Publications Search - Abstract View
||Characteristics of 44 cervical cancers diagnosed following Pap-negative, high risk HPV-positive screening in routine clinical practice.
||Kinney W, Fetterman B, Cox JT, Lorey T, Flanagan T, Castle PE
||2011 May 1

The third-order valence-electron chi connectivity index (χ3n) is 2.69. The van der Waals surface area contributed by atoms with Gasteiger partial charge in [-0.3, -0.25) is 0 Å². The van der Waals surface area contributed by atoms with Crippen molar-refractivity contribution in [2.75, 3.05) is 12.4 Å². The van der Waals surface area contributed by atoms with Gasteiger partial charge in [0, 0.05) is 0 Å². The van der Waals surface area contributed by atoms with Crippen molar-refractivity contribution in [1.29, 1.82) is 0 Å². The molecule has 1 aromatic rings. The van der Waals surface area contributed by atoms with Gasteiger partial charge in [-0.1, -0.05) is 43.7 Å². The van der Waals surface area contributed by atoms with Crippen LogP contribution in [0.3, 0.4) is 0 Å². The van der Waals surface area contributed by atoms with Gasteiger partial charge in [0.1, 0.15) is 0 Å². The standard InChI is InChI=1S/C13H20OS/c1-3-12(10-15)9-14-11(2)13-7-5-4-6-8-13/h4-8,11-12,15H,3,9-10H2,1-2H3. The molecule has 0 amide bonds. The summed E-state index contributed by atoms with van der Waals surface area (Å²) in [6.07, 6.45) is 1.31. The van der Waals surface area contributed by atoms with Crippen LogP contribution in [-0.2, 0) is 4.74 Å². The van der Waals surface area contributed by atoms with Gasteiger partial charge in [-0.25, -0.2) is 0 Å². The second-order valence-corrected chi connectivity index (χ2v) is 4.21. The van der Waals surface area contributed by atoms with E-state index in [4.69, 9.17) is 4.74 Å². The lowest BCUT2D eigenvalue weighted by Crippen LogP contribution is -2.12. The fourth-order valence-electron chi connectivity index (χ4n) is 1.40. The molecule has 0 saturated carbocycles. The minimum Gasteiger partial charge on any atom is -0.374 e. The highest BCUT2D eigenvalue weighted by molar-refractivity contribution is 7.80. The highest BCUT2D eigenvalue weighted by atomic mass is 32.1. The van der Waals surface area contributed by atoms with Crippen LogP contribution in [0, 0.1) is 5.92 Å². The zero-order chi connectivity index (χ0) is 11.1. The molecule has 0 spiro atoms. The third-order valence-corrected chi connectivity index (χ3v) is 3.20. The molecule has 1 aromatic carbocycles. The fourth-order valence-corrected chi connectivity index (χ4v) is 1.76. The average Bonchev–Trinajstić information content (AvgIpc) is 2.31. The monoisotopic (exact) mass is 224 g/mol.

||OBJECTIVE: To characterize the cervical cancers diagnosed following a Pap-negative, high risk human papillomavirus (HPV)-positive (Pap-/HPV+) screen in routine clinical practice. METHODS: Using data from Kaiser Permanente Northern California, we investigated the cases of cervical cancer diagnosed between January, 2003 and January, 2009 following Pap-/HPV+ screen. Two cervical specimens were routinely collected for cervical cancer screening, one for conventional cytology and the other for high risk HPV testing using Hybrid Capture 2 (Qiagen). RESULTS: Forty-four women (median age at diagnosis=44years) were diagnosed with primary invasive cervical cancer with a recent history of one or more Pap-/HPV+ screens. Twenty-six women had one Pap-/HPV+ screen preceding the diagnosis of cancer, 15 had two, and three had three. There were 16 squamous cancers, one small cell cancer, 24 adenocarcinomas, 2 adenosquamous carcinomas, and one case with separate invasive squamous and adenocarcinoma. FIGO Stage was IA in 11 women, IB in 31 women and IIA in 2 women. Treatment included a pelvic node dissection in 30, 2 (6.7%) of whom had positive nodes. CONCLUSIONS: HPV testing contributes to early cervical cancer diagnosis detection in women with negative Pap tests. Most women in this cohort have early stage, node negative, treatable and potentially curable disease. Adenocarcinoma predominated as might be expected because cytology misses these cancers and their precursors. The majority of cancers were diagnosed following a single Pap-/HPV+ screen, suggesting that effective triage to colposcopy of women with a Pap-/HPV+ screen would be preferable to retesting in one year as currently recommended.